Pain Research and Management

Pain Research and Management / 2015 / Article

Original Article | Open Access

Volume 20 |Article ID 281976 | https://doi.org/10.1155/2015/281976

Nadine Wickboldt, Georges Savoldelli, Benno Rehberg-Klug, "Continuous Assessment of Labour Pain using Handgrip Force", Pain Research and Management, vol. 20, Article ID 281976, 5 pages, 2015. https://doi.org/10.1155/2015/281976

Continuous Assessment of Labour Pain using Handgrip Force

Abstract

BACKGROUND: Assessment of dynamic changes in painful experiences, such as labour, using conventional rating scales (eg, numerical rating scale [NRS]) has limitations. An alternative for continuous pain evaluation could be a signal generated by voluntary action of the parturient. Remifentanil administration for obstetric analgesia could be improved by these dynamic measures of labour pain. In the present study, handgrip force was measured by a dynamometer to signal labour pain.OBJECTIVES: To evaluate: whether continuous monitoring of labour pain using handgrip force allows for determination of pain measurement during contractions; and the correlation between handgrip force and pain intensity on NRS.METHODS: The present observational, single-centre study included 43 parturients. After calibration of the dynamometer for individual hand muscle strength, pain was recorded during early and late labour using a dynamometer and an NRS. The primary end point was the correlation coefficient between NRS ratings and peak intensity recorded by the dynamometer.RESULTS: All dynamometer-registered readings were also registered by the external tocogram. All contractions recorded by external tocogram were also registered by the dynamometer. Handgrip force was moderately correlated with pain scores on the NRS. Mean handgrip force during contractions had the highest correlation coefficient (Pearson’s r=0.67) compared with peak handgrip force (r=0.56) and area under the curve of handgrip force (r=0.55).CONCLUSIONS: Pain intensity and duration can be assessed continuously using handgrip force measured via a dynamometer. The feedback of intensity and duration of pain could optimize patient-controlled remifentantil application for obstetric analgesia and other situations of highly variable pain intensity.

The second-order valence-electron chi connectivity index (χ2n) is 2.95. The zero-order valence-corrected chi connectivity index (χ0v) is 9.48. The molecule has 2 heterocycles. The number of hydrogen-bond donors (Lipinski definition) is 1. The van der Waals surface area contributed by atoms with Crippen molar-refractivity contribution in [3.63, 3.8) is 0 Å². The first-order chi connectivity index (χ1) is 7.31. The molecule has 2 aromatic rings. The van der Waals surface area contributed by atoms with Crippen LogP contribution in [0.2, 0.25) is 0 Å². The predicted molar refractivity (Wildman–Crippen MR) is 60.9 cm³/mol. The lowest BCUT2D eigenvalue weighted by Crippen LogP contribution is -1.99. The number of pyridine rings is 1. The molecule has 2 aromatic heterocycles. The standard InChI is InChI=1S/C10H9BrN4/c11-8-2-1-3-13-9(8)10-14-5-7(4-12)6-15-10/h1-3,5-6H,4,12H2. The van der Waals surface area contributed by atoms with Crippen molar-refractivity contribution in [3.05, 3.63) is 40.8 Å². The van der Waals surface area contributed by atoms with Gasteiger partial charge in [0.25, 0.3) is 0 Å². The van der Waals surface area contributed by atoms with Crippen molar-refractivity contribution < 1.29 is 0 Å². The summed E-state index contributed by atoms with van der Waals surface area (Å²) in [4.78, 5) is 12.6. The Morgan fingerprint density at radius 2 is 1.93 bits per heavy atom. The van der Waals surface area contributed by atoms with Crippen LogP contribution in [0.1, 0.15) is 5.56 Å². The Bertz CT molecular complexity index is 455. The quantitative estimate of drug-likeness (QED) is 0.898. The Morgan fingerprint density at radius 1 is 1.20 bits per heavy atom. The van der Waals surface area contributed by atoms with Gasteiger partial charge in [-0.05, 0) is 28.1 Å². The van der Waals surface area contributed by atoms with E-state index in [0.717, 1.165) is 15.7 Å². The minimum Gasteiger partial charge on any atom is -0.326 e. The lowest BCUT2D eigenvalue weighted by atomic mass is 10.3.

Copyright © 2015 Hindawi Publishing Corporation. This is an open access article distributed under the Creative Commons Attribution License, which permits unrestricted use, distribution, and reproduction in any medium, provided the original work is properly cited.


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